While beneficial to almost all businesses, B2B payments come with their own set of challenges. Overcoming these requires considered planning, strategic maneuvering, and oftentimes, a B2B payments partner to make B2B transactions and electronic payments that much easier.
Here are three common B2B payment challenges for high-growth organizations.
Unsurprisingly, as a business grows, so does transaction volume. After all, it takes money to make money, and with more people on board purchasing larger quantities of goods and services, financial management can become complicated. For many AP teams, payment processing is a manual and time-consuming activity that requires good attention to detail and a focused mind. It’s no surprise, then, that as organizations scale, so does the complexity of payments. There’s more paperwork to track, more data to analyze, and more “boots on the ground” work to complete, and oftentimes, there are few resources available to assist.
International payments (or cross-border B2B payments) are a complicated beast all of their own, and they often require more forethought and planning.
If you have to make a payment overseas, remember to consider these two things:
- Can you track your payment as it crosses a border?
- What financial compliance and regulatory laws may prevent a successful transaction?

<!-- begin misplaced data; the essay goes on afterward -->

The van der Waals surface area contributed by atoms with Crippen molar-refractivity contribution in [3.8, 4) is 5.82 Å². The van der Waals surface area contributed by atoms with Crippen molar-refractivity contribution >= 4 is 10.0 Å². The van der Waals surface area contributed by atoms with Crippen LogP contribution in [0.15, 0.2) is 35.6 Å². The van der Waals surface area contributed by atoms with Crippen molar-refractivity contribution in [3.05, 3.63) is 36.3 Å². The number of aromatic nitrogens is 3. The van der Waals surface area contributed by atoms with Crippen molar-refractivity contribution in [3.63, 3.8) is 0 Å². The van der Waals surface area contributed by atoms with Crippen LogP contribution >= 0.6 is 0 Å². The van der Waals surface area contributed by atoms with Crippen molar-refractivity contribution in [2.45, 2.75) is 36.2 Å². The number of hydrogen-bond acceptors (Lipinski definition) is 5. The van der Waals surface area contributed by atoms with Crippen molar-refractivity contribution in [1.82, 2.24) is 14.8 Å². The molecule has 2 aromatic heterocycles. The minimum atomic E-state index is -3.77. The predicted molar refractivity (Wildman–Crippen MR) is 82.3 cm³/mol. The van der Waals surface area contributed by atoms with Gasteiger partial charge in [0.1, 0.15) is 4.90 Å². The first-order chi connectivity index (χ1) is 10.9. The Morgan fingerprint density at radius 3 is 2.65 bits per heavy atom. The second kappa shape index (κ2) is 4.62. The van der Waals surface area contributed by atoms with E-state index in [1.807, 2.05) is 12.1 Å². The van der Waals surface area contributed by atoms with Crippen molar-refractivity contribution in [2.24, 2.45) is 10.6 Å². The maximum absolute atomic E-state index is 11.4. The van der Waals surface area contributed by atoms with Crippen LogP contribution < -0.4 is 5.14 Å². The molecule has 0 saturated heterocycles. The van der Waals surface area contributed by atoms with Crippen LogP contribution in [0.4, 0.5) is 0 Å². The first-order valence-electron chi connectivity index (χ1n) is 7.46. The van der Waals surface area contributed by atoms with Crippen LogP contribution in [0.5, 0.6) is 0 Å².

If you can’t answer one of these questions, you may want to consider alternative payment methods or work with third parties who can assist you. You might also want to consider finding local vendors who you can pay in your own currency.
As we explain above, scaling businesses face scaling complexity. And without the right foundations or tools in place, businesses will find themselves unable to manage and process B2B payments in a timely manner.
As complexity scales, then, so does the risk of fraud. What’s more, accounts payable and accounts receivable teams often lose visibility into money leaving the business, and payment processing timelines get longer and longer.
Enter accounting software...
There are multiple benefits to using a B2B payment system, especially when it comes to B2B payment processing. Along with faster, smarter, and easier payments, B2B payment platforms like Resolve also:
- Help you generate cash flow optimization and automation
- Automate and simplify your accounts payable and accounts receivable functionality in real-time (learn how Trenchless Supply managed their growing accounts receivable challenges)
- Improve your payments landscape by increasing versatility
- Improve your customer’s experience and increase B2B sales (learn how Archipelago tripled their revenue with Resolve)
To find out more about how Resolve can help your organization optimize its B2B payments terms, request a demo today.